Registration Holds

Students with registration holds will be prevented from registering for classes. In order to register, students must obtain clearance from the holding office(s). Detailed information about holds is listed on the Syracuse University Registrar’s web site. Use the information provided in MySlice to resolve the hold. 

Retaking Courses

Graduate students may retake a course in which they earned a grade of C+, C, C-, or F, with the approval of their department/college and the Graduate School. Graduate courses may be retaken only once. A repeated course replaces the original course on the student's degree program of study, but both the original course and the repeated course will appear on the student's transcript and both courses will calculate, unless the original course is flagged.

Transfer Credit

A maximum of nine transfer credits are accepted by the program. To be accepted, the credits must have been earned at another regionally accredited graduate school in the United States or at an institutional equivalency recognized in another country; earned in a course ion which the grade earned was at least a B. Coursework completed on a pass/fail basis is not eligible for transfer unless approved by the academic unit chair and dean of the Graduate School; is in integral part of the degree program; and is approved by the Public Health department. 

Academic Advising & Forms

Advising Statement

Academic Advising is an essential component of a Syracuse University education. The University is committed to providing the individual advice and assistance that students need at every step throughout their degree programs. A successful system of academic advising is highly dependent upon a shared commitment of students, faculty, and staff to the process and the availability of timely, accurate information.

Academic Advising: Student Responsibilities

Students are responsible for scheduling, preparing for, and keep advising appointments; for seeking out contacts and information; and for knowing the basic requirements for their degree programs. Students bear the final responsibility for making their own decisions based on the best information and advice available and, ultimately, on their own judgment.

Academic Advising: Advisor Responsibilities

Advisors are responsible for developing a thorough knowledge of the degree requirements within the students’ program of study and a working knowledge of academic options and resources throughout the University. Advisors are expected to involve students by encouraging them to ask questions, gather information and explore options so that they may develop a meaningful academic plan. Advisors will be available to students on a regular basis, monitor their advisees’ progress, assist in considering career options, and make appropriate referrals to other campus offices.

Assignment of Advisor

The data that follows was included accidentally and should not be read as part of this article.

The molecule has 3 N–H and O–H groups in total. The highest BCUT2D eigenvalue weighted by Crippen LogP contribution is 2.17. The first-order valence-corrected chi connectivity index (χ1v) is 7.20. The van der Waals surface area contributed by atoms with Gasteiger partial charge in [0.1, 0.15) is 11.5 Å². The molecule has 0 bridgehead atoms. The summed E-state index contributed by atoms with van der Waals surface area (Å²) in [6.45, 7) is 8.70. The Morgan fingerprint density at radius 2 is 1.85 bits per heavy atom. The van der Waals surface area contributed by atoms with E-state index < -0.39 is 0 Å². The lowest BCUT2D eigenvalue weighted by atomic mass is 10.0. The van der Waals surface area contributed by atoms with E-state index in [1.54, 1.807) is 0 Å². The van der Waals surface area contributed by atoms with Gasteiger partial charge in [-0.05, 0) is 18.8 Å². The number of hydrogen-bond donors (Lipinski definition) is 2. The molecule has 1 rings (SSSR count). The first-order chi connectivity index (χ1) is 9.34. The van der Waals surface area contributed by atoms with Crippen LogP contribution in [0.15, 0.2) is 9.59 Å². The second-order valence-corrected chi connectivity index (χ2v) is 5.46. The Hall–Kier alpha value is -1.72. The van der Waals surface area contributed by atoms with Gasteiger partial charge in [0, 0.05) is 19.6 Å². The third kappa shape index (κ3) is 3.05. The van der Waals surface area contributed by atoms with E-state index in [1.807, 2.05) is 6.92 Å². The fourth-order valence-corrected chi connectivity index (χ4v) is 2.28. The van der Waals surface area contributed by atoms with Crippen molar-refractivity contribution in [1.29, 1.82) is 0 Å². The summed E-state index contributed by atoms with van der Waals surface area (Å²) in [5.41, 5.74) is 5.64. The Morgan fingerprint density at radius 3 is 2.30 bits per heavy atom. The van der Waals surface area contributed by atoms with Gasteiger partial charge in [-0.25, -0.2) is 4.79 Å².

Advisors are assigned at the time of admission to the program. The assigned advisor and their contact information can be found on MySlice > View My Advisor.

Students may change academic advisors if they wish. To do so, the student formally requests a change of advisor and meets with the program director or the department chair to determine the best fit for the student and new advisor.

Advising Reports

All Falk College students have an Advising Report online in Myslice under “DegreeWorks”. This report is an advising tool to be used in collaboration with your academic advisor. Students review this report before the advising session to determine which courses have been used to satisfy degree requirements and to develop a plan for future courses to discuss with you academic advisor.

Forms

Graduate school forms may be downloaded from the Syracuse University Graduate School. The Graduate Program of Study form is to be completed and filed within the first semester of study.

Professional and Career advising is provided by public health faculty and is further supported by the Syracuse University Graduate School.

Helpful Advising Links for Public Health Graduate Students

S.U. Course Catalog

Falk Student Services

Additional information and advising resources can be found on the Department of Public Health websites Forms & Information.  

Communication

Electronic Mail (Email)

The Department of Public Health uses email and BlackBoard to communicate with students and student groups in a timely fashion. All emails will be sent to the students’ S.U. Email address. It is the responsibility of the student to check their S.U. email in a timely fashion.

Students are asked to understand that faculty receive large volumes of email and are not available via email at all times. Students should expect a reasonable lag in response time to their emails. 

Students are expected to:

  1. Address all faculty as Dr., Professor, Mr., Ms., Mx., unless given permission to address to faculty member by another name. This includes any oral or written communication.